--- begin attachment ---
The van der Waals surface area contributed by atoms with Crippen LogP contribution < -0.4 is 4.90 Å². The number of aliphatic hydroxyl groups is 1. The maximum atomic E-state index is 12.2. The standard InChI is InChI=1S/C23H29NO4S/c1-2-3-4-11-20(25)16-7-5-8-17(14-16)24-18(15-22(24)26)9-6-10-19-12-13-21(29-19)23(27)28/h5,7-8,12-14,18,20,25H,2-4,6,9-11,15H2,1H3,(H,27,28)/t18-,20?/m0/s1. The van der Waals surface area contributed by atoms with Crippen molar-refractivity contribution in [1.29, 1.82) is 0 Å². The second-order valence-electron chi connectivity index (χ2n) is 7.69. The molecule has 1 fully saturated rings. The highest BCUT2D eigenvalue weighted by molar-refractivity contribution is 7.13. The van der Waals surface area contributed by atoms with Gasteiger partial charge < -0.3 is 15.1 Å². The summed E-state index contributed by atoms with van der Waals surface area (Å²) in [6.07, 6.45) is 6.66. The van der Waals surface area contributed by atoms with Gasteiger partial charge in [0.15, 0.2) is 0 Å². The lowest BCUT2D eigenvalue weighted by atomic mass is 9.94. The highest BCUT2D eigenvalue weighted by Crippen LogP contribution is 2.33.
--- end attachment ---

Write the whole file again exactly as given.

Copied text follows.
The van der Waals surface area contributed by atoms with Crippen LogP contribution < -0.4 is 4.90 Å². The number of aliphatic hydroxyl groups is 1. The maximum atomic E-state index is 12.2. The standard InChI is InChI=1S/C23H29NO4S/c1-2-3-4-11-20(25)16-7-5-8-17(14-16)24-18(15-22(24)26)9-6-10-19-12-13-21(29-19)23(27)28/h5,7-8,12-14,18,20,25H,2-4,6,9-11,15H2,1H3,(H,27,28)/t18-,20?/m0/s1. The van der Waals surface area contributed by atoms with Crippen molar-refractivity contribution in [1.29, 1.82) is 0 Å². The second-order valence-electron chi connectivity index (χ2n) is 7.69. The molecule has 1 fully saturated rings. The highest BCUT2D eigenvalue weighted by molar-refractivity contribution is 7.13. The van der Waals surface area contributed by atoms with Gasteiger partial charge < -0.3 is 15.1 Å². The summed E-state index contributed by atoms with van der Waals surface area (Å²) in [6.07, 6.45) is 6.66. The van der Waals surface area contributed by atoms with Gasteiger partial charge in [0.15, 0.2) is 0 Å². The lowest BCUT2D eigenvalue weighted by atomic mass is 9.94. The highest BCUT2D eigenvalue weighted by Crippen LogP contribution is 2.33.